That said, if you've followed through with these optimization techniques and witness no significant improvement in your site speed, then maybe your images were not the problem in the first place.

However, before you come to that conclusion, you need to study the trends of your consumer audience. Here are a few things to consider

7. The Number of Product Images Per Page

You may be tempted to scrap a lot of images just so it loads quickly. That may be good, or that may be bad for your business. Each page has its unique momentum. It is wise to study the conversion rates and clickthrough rates before making such drastic changes to your web page.

Read more: Best Practices for Website Speed Optimization

8. Product Photography Style

Your audience may have already associated you with a particular style of product photography. If that is the case, you should stick to it or find a way to enhance it without betraying the bonds you've built with your customers over the years.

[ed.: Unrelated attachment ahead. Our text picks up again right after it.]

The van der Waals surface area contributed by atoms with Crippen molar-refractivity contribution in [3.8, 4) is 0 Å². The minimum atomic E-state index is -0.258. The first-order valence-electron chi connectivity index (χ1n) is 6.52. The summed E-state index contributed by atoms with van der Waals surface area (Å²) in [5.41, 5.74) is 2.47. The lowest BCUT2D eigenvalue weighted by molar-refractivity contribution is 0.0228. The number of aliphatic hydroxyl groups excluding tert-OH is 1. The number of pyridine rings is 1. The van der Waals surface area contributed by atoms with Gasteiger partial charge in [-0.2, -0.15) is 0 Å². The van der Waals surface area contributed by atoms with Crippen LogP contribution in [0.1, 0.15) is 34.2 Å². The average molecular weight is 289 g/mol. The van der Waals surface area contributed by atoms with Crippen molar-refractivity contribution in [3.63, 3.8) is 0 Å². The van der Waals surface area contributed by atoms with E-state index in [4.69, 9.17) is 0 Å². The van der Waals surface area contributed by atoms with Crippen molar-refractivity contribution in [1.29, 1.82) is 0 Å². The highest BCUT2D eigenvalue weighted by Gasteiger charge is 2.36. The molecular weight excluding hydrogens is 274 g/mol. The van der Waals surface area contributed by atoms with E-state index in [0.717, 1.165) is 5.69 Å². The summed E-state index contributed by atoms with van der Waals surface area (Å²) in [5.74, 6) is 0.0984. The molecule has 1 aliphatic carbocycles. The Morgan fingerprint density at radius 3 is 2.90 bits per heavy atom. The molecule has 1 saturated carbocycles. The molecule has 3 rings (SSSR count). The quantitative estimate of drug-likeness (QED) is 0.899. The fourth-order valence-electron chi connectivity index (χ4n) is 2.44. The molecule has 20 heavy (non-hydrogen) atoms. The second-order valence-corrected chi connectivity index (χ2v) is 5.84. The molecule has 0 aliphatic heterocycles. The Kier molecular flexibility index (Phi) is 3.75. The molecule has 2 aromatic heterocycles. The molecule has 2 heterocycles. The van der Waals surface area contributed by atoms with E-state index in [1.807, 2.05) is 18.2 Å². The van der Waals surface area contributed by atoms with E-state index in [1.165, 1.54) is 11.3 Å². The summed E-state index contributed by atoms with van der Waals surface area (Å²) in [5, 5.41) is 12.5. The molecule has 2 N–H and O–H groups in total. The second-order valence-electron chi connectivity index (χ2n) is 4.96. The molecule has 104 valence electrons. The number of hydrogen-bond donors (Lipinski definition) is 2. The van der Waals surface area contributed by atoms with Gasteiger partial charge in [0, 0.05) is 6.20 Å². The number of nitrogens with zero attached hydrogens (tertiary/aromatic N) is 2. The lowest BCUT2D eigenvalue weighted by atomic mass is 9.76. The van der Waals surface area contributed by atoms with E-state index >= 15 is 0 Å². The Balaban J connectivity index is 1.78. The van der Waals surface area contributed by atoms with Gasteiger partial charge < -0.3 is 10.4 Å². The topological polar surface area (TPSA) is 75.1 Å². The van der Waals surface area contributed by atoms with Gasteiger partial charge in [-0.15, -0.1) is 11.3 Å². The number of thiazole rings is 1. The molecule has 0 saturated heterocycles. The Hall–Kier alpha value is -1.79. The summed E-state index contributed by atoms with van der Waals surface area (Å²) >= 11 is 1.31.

9. Image Impact

This should be a given, but even when optimizing images, watch out for the images that may be responsible for your conversion rates. It is advisable to let them be, even if they take up some space. Nonetheless, it is all up to you to consider what steps and in what direction you want your business to advance.

Check out this article to know How to Optimize Video For Faster Loading Time

Final Words

It would be disheartening if you had already uploaded lots of eye-catching images to your page, only to realize that you have to take them down and use substitutes with smaller file sizes. This is why image optimization must become a routine, not merely an afterthought.
Remember that no one wants to spend time on a fast-loading but lifeless and colorless page. So ensure that your pictures hit the mark at first glance.
At EcomExperts, we are a skilled Shopify speed optimization agency that offers Shopify maintenance services to Shopify and Shopify Plus stores. We'll help you raise your store speed up to 80+ in one day by running clean lines of code and declogging functionalities in your store. Hire EcomExperts today to improve your search performance and Google search rankings.

About The Author

Andrew Durot lives and breathes eCommerce. After his time at Airbnb, he founded - a world-leading speed performance agency. Andrew and his team specialize in Shopify store speed and site performance.

Andrew Durot